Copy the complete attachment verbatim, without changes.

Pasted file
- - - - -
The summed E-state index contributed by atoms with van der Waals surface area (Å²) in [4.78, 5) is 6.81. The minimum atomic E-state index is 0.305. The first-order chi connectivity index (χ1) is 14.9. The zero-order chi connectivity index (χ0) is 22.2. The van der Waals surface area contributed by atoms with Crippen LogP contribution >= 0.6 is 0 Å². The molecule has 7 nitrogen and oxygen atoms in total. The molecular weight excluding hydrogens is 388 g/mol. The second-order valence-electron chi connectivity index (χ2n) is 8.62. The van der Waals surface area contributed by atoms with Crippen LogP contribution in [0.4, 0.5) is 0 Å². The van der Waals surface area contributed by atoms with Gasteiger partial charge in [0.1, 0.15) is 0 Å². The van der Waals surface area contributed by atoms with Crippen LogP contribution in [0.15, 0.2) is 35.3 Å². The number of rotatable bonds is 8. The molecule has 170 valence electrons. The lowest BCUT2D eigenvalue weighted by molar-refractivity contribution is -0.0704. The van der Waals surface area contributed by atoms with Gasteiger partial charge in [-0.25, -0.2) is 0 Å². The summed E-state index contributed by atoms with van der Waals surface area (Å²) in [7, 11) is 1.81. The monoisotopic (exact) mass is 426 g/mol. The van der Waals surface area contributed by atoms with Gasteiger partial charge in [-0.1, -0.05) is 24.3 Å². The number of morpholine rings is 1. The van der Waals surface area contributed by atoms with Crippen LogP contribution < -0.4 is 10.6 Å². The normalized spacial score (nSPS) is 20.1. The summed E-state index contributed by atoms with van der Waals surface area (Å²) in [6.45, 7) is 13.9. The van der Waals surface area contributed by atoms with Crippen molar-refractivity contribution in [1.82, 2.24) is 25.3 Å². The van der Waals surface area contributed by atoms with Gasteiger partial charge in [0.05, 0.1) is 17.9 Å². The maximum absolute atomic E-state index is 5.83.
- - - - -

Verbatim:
The summed E-state index contributed by atoms with van der Waals surface area (Å²) in [4.78, 5) is 6.81. The minimum atomic E-state index is 0.305. The first-order chi connectivity index (χ1) is 14.9. The zero-order chi connectivity index (χ0) is 22.2. The van der Waals surface area contributed by atoms with Crippen LogP contribution >= 0.6 is 0 Å². The molecule has 7 nitrogen and oxygen atoms in total. The molecular weight excluding hydrogens is 388 g/mol. The second-order valence-electron chi connectivity index (χ2n) is 8.62. The van der Waals surface area contributed by atoms with Crippen LogP contribution in [0.4, 0.5) is 0 Å². The van der Waals surface area contributed by atoms with Gasteiger partial charge in [0.1, 0.15) is 0 Å². The van der Waals surface area contributed by atoms with Crippen LogP contribution in [0.15, 0.2) is 35.3 Å². The number of rotatable bonds is 8. The molecule has 170 valence electrons. The lowest BCUT2D eigenvalue weighted by molar-refractivity contribution is -0.0704. The van der Waals surface area contributed by atoms with Gasteiger partial charge in [-0.25, -0.2) is 0 Å². The summed E-state index contributed by atoms with van der Waals surface area (Å²) in [7, 11) is 1.81. The monoisotopic (exact) mass is 426 g/mol. The van der Waals surface area contributed by atoms with Gasteiger partial charge in [-0.1, -0.05) is 24.3 Å². The number of morpholine rings is 1. The van der Waals surface area contributed by atoms with Crippen LogP contribution < -0.4 is 10.6 Å². The normalized spacial score (nSPS) is 20.1. The summed E-state index contributed by atoms with van der Waals surface area (Å²) in [6.45, 7) is 13.9. The van der Waals surface area contributed by atoms with Crippen molar-refractivity contribution in [1.82, 2.24) is 25.3 Å². The van der Waals surface area contributed by atoms with Gasteiger partial charge in [0.05, 0.1) is 17.9 Å². The maximum absolute atomic E-state index is 5.83.